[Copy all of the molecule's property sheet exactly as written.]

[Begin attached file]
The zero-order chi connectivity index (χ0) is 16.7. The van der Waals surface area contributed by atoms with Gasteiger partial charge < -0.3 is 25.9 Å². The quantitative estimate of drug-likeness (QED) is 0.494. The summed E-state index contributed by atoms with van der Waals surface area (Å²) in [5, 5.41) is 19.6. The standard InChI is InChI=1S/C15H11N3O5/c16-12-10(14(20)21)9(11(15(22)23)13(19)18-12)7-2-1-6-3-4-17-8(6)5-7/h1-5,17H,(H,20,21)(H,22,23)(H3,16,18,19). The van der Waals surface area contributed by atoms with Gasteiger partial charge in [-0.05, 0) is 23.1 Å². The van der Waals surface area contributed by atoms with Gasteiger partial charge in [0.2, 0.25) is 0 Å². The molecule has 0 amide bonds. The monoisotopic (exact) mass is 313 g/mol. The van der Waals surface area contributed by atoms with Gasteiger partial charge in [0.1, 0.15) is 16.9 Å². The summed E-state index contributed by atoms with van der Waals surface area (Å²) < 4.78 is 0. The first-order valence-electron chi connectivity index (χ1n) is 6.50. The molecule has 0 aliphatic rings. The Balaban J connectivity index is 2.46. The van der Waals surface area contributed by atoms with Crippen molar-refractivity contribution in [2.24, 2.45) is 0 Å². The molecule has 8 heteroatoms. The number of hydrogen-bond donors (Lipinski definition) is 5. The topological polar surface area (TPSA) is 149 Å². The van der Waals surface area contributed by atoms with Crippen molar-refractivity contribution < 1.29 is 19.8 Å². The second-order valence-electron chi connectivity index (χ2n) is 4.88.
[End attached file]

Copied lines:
The zero-order chi connectivity index (χ0) is 16.7. The van der Waals surface area contributed by atoms with Gasteiger partial charge < -0.3 is 25.9 Å². The quantitative estimate of drug-likeness (QED) is 0.494. The summed E-state index contributed by atoms with van der Waals surface area (Å²) in [5, 5.41) is 19.6. The standard InChI is InChI=1S/C15H11N3O5/c16-12-10(14(20)21)9(11(15(22)23)13(19)18-12)7-2-1-6-3-4-17-8(6)5-7/h1-5,17H,(H,20,21)(H,22,23)(H3,16,18,19). The van der Waals surface area contributed by atoms with Gasteiger partial charge in [-0.05, 0) is 23.1 Å². The van der Waals surface area contributed by atoms with Gasteiger partial charge in [0.2, 0.25) is 0 Å². The molecule has 0 amide bonds. The monoisotopic (exact) mass is 313 g/mol. The van der Waals surface area contributed by atoms with Gasteiger partial charge in [0.1, 0.15) is 16.9 Å². The summed E-state index contributed by atoms with van der Waals surface area (Å²) < 4.78 is 0. The first-order valence-electron chi connectivity index (χ1n) is 6.50. The molecule has 0 aliphatic rings. The Balaban J connectivity index is 2.46. The van der Waals surface area contributed by atoms with Crippen molar-refractivity contribution in [2.24, 2.45) is 0 Å². The molecule has 8 heteroatoms. The number of hydrogen-bond donors (Lipinski definition) is 5. The topological polar surface area (TPSA) is 149 Å². The van der Waals surface area contributed by atoms with Crippen molar-refractivity contribution < 1.29 is 19.8 Å². The second-order valence-electron chi connectivity index (χ2n) is 4.88.